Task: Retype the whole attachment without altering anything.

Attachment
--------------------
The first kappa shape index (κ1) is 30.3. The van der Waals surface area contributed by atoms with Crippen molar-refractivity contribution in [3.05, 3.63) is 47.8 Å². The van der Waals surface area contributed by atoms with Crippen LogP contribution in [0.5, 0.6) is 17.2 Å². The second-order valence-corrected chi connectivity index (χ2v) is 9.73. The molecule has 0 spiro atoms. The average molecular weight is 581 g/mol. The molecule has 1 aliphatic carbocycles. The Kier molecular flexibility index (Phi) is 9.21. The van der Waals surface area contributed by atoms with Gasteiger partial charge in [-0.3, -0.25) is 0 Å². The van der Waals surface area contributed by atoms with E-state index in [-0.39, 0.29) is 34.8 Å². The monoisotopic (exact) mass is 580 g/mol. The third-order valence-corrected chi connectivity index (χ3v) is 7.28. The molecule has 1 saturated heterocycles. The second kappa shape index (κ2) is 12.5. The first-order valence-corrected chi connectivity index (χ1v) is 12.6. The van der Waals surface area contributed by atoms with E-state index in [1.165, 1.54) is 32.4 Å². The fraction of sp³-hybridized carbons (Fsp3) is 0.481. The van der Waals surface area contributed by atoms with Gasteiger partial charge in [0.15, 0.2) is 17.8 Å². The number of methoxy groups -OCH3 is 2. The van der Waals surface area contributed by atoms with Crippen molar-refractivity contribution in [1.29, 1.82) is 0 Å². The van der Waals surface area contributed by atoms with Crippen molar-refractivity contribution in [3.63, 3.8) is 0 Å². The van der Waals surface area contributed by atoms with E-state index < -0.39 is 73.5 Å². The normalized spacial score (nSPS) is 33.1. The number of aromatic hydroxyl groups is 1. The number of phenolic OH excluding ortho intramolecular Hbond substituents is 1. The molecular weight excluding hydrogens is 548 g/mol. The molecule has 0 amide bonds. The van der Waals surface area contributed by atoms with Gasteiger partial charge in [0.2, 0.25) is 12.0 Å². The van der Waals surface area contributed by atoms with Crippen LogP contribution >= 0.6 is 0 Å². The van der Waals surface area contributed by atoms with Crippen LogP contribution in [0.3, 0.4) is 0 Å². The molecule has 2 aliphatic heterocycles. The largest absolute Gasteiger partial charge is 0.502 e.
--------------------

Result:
The first kappa shape index (κ1) is 30.3. The van der Waals surface area contributed by atoms with Crippen molar-refractivity contribution in [3.05, 3.63) is 47.8 Å². The van der Waals surface area contributed by atoms with Crippen LogP contribution in [0.5, 0.6) is 17.2 Å². The second-order valence-corrected chi connectivity index (χ2v) is 9.73. The molecule has 0 spiro atoms. The average molecular weight is 581 g/mol. The molecule has 1 aliphatic carbocycles. The Kier molecular flexibility index (Phi) is 9.21. The van der Waals surface area contributed by atoms with Gasteiger partial charge in [-0.3, -0.25) is 0 Å². The van der Waals surface area contributed by atoms with E-state index in [-0.39, 0.29) is 34.8 Å². The monoisotopic (exact) mass is 580 g/mol. The third-order valence-corrected chi connectivity index (χ3v) is 7.28. The molecule has 1 saturated heterocycles. The second kappa shape index (κ2) is 12.5. The first-order valence-corrected chi connectivity index (χ1v) is 12.6. The van der Waals surface area contributed by atoms with E-state index in [1.165, 1.54) is 32.4 Å². The fraction of sp³-hybridized carbons (Fsp3) is 0.481. The van der Waals surface area contributed by atoms with Gasteiger partial charge in [0.15, 0.2) is 17.8 Å². The number of methoxy groups -OCH3 is 2. The van der Waals surface area contributed by atoms with Crippen molar-refractivity contribution in [1.29, 1.82) is 0 Å². The van der Waals surface area contributed by atoms with Crippen molar-refractivity contribution in [3.63, 3.8) is 0 Å². The van der Waals surface area contributed by atoms with E-state index < -0.39 is 73.5 Å². The normalized spacial score (nSPS) is 33.1. The number of aromatic hydroxyl groups is 1. The number of phenolic OH excluding ortho intramolecular Hbond substituents is 1. The molecular weight excluding hydrogens is 548 g/mol. The molecule has 0 amide bonds. The van der Waals surface area contributed by atoms with Gasteiger partial charge in [0.2, 0.25) is 12.0 Å². The van der Waals surface area contributed by atoms with Crippen LogP contribution >= 0.6 is 0 Å². The van der Waals surface area contributed by atoms with Crippen LogP contribution in [0.3, 0.4) is 0 Å². The molecule has 2 aliphatic heterocycles. The largest absolute Gasteiger partial charge is 0.502 e.